Cuzan History, Family Crest & Coats of Arms
The name Cuzan thought to be of Norman heritage. It is a name for a person who was a person who was related to someone of note in the area. Further research showed the name was derived from the Old French, cusin, and the Old English, cousin, which means relative. 
Early Origins of the Cuzan family
The surname Cuzan was first found in Norfolk and in the southern counties of England, where the first on record appears to be Roger Cusin, listed in the Pipe Rolls in that county in 1166. Robert Cusyn and his wife Joan were landowners in Ellisfield, Hampshire during the Reign of Henry III (1216-1272). Peter Cusin was a sheriff of London in 1273. A Galfridus Cusyn of Hardingham, Norfolk is mentioned in the Subsidy Rolls for that county in 1327. 
The Yorkshire Poll Tax Rolls of 1379 lists: Johannes Cosyn, tiropour; Ricardus Cosyn; and Alicia Cosyn, 1379. 
Early History of the Cuzan family
This web page shows only a small excerpt of our Cuzan research. Another 51 words (4 lines of text) covering the years 1066, 1558, 1558, 1535, 1541, 1547, 1585, 1594, 1672, 1549, 1597, 1549, 1547, 1697, 1743 and are included under the topic Early Cuzan History in all our PDF Extended History products and printed products wherever possible.
Cuzan Spelling Variations
Anglo-Norman names are characterized by a multitude of spelling variations. When the Normans became the ruling people of England in the 11th century, they introduced a new language into a society where the main languages of Old and later Middle English had no definite spelling rules. These languages were more often spoken than written, so they blended freely with one another. Contributing to this mixing of tongues was the fact that medieval scribes spelled words according to sound, ensuring that a person's name would appear differently in nearly every document in which it was recorded. The name has been spelled Cousin, Cousins, Cozens, Cossins, Couzins, Cossens, Cosin, Cosyns, Cousens, Couzens, Cossins, Cosin and many more.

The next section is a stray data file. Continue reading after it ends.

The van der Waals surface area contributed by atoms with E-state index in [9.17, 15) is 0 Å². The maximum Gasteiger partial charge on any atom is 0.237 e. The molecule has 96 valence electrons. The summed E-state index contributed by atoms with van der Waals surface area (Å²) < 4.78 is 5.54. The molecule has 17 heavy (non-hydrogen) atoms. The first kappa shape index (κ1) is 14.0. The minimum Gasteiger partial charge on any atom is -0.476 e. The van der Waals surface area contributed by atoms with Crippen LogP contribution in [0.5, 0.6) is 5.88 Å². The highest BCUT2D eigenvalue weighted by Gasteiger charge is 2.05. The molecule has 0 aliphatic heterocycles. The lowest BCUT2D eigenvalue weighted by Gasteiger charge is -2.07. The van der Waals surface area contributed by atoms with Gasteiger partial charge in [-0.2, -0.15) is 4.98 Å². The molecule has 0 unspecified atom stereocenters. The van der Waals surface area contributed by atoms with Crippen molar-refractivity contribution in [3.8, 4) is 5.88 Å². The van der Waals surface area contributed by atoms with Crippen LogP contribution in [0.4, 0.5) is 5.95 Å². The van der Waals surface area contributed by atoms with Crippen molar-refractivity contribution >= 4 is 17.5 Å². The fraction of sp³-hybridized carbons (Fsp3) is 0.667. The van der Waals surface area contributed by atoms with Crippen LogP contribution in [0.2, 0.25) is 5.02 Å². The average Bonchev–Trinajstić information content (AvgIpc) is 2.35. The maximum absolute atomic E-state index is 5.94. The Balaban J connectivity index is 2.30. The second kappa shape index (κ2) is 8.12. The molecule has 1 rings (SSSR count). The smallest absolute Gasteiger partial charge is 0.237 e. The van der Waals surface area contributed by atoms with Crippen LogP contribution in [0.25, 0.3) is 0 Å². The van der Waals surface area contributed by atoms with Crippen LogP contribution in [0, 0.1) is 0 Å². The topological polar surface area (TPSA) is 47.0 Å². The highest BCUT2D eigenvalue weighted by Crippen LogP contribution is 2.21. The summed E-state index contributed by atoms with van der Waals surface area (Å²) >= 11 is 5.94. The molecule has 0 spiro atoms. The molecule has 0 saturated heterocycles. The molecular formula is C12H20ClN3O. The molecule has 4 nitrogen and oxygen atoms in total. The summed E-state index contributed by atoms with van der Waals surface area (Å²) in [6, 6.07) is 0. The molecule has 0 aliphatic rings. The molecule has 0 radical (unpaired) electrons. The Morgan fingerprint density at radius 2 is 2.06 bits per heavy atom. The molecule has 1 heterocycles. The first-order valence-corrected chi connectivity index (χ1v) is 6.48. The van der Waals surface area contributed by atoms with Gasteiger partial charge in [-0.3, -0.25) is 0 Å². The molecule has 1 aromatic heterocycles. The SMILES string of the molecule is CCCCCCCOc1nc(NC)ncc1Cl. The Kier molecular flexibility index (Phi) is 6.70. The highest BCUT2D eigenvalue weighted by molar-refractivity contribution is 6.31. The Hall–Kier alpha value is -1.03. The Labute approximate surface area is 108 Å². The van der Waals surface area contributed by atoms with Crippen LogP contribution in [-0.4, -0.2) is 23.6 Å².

Early Notables of the Cuzan family (pre 1700)
Outstanding amongst the family at this time was Edmund Cosin, Vice Chancellor of Cambridge University in 1558. He was "a native of Bedfordshire, entered King's Hall, Cambridge, as a bible clerk; proceeded B.A. early in 1535, M.A. in 1541, and B.D. in 1547." 
Benjamin Cosyn, probably a son of John Cosyn, who in 1585 published sixty psalms in six parts in plain counterpoint. He was eminent as a composer of lessons for virginals. Many of his pieces are extant. He flourished in the first half of the 17th century.
John Cosin (1594-1672), was an English churchman...
Migration of the Cuzan family to Ireland
Some of the Cuzan family moved to Ireland, but this topic is not covered in this excerpt.
Migration of the Cuzan family
For many English families, the political and religious disarray that plagued their homeland made the frontiers of the New World an attractive prospect. Thousands migrated, aboard cramped disease-ridden ships. They arrived sick, poor, and hungry, but were welcomed in many cases with far greater opportunity than at home in England. Many of these hardy settlers went on to make important contributions to the emerging nations in which they landed. Among early immigrants bearing the name Cuzan or a variant listed above were: John Cosins who settled in Maryland in 1683; Richard Cousin settled in Grenada in 1774; Edward Cousins settled in Maryland in 1774; George Cousins settled in Massachusetts in 1635.